A history of the Stinking Bishop
The bizarrely-named cheese appears in the new Wallace and Gromit film. But its manufacturer is worried. By Terry Kirby reports
Wednesday 14 September 2005
"We can't expand to deal with this. For a start, we can't employ any more people because we don't have anywhere to park their cars or put in a new toilet. We're just a farm, after all," says Charles Martell, creator of the gloriously named Stinking Bishop cheese.
However, until it all blows over, Mr Martell will have to ride out an expected to be a tidal wave of demand for his lovingly handmade cheese, after it appears in the new Wallace and Gromit film, The Curse of the Were-Rabbit, due out next month. When Wallace, the cheese-loving plasticine creation of Nick Park, expressed a fondness for "a nice bit of Wensleydale" in an earlier film, turnover at that cheesemaker soared.
Mr Martell is happy for his cheese to be featured - his wife Sasha, a fan of Aardman Animations, persuaded him to grant the trademark licence for free - but realistic about the company's need or desire to expand. Currently, the couple employ just two people who help them make 20 tonnes a year of Stinking Bishop.
"It's going to put a lot of pressure on us, but we are really happy as we are. We earn a living and I don't really want to increase production - and we really can't anyway. I want to stick by the people with whom we have been making and selling the cheese to all along." His belief that small is beautiful will strike a chord with food enthusiasts, who argue that the individualism of any such product could be endangered by attempts to move up a gear.
Stinking Bishop is one of hundreds of new varieties of British cheeses, usually made in small, farmhouse-style operations, that have sprung up in recent years. Its story is typical. A self-confessed child of the Sixties, Mr Martell was one of the first to, as he puts it, "go back to the land", moving to Gloucestershire to work for the Wildfowl and Wetlands Trust at Slimbridge.
After a propitious meeting with a Gloucester cow, one of around only 60 then surviving, he began to conserve and breed the cattle and took up cheese-making with their milk as a sideline. Both thrived; there are now several hundred Gloucesters in the world while Mrs Martell still makes single and double Gloucester cheese from the couple's small herd.
Mr Martell also began planting varieties of pear trees to make perry, a traditional local drink, including the Stinking Bishop, created by the local Bishop family and named after an unpopular relative. The perry it produces, says Mr Martell, has a distinctive effect. "It cuts you off at the knees - after you've drunk a few you're absolutely normal apart from the fact that your legs no longer work."
In the early 1990s, perry and cheese-making at the farm came together. "There was just something in my head from when I worked on a farm in France when I was young. I didn't have a recipe, I just fiddled about for six years..." Commercial production began 10 years ago, based on the methods of the Cistercian monks who lived in the village. In Mr Martell's process, the perry is used to "wash" the curds - made from milk bought in from other local farms - before being ladled into moulds and then again as the cheese matures over a period of up to two months, creating an orange rind and a creamy interior.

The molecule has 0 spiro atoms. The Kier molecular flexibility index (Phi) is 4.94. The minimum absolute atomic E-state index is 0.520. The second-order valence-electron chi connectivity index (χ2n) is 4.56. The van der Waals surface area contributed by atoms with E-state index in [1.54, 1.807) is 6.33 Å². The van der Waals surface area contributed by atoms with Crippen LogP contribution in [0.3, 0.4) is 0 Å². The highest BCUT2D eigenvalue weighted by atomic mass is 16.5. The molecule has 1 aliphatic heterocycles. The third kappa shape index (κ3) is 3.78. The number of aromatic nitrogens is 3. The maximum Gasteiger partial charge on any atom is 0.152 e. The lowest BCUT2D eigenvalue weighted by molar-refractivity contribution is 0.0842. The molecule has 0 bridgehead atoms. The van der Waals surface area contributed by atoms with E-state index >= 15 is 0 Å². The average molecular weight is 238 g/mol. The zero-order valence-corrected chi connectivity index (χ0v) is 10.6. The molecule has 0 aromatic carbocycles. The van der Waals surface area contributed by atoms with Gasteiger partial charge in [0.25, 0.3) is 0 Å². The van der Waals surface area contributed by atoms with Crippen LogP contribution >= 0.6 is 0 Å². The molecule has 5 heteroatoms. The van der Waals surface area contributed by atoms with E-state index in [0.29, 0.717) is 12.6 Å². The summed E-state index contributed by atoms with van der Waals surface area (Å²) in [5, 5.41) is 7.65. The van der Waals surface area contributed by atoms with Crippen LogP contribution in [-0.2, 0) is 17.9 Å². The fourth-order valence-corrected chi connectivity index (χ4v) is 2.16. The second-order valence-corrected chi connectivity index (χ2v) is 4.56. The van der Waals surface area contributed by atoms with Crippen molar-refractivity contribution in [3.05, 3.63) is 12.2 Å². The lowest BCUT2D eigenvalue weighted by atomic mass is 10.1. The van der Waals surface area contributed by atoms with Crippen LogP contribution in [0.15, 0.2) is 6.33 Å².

Even cheese connoisseurs agree that the end product does smell like old socks. But the taste and texture are entirely different and have earned it a following not only in Britain, where it is sold in specialist shops, but also in Japan, Singapore and North America. "It is a very well-made, serious cheese with a nice nutty flavour and fruity overtones. It's a very easy-eating cheese and much milder than you might expect," said Ann Hastings, a cheese expert at Neal's Yard, the cheese emporium in London's Covent Garden.
Back at Laurel Farm, Mr and Mrs Martell and are looking forward to seeing the film and discovering the closely guarded secret of what part their cheese will play in the plot. Mr Martell remains relaxed about the present and future publicity. "My accountant reckons it will all blow over in the end. I'm 60 now and I'm not sure I really want all this... and I'm bone idle."
Six British alternatives to cheddar and stilton
Produced on a Duchy of Cornwall estate farm in Cornwall, the cheese is based on a 13th-century recipe, which includes being wrapped in nettle leaves. It has a moist texture, with a tangy, citrus flavour. A success since it was started, at the suggestion of the estate, 20 years ago and widely available. The name, although Cornish-sounding, is the makers' name, Gray, backwards.
A Gold Medal winner at the 2003 British Cheese Awards, this is a hard cheese in a truckle shape made from organically produced milk from farms in West Wales by the award-winning Llanboidy cheesemakers. It is certified by the Soil Association. Smoked and leek versions are also available.
FOWLERS LITTLE DERBY
Made by Fowlers of Earlswood in Warwickshire, a family company that has been making Derby cheese since 1840, making them possibly the oldest cheese-making family in Britain. Originally the cheese was made in Derbyshire, and the family moved to Warwickshire in 1918. It is a hard, medium-flavoured cheddar-style cheese, without the anatto colouring used in traditional Derby cheese.
Described as the first British blue sheep's cheese for centuries when it was first made in the 1980s, Lanark Blue is hand-made in a farm-house using using unpasteurised milk from ewes who graze the heather covered hillsides of Strathclyde. Only available from June to January.
Made from unpasteurised goat's milk by Mary Holbrook on a farm near Bath, it is usually produced in the shape of flat-topped pyramid and the natural rind, dusted with black ash, is covered with a white mould. Tymsboro is said to have the taste of lemon sorbet and apples.
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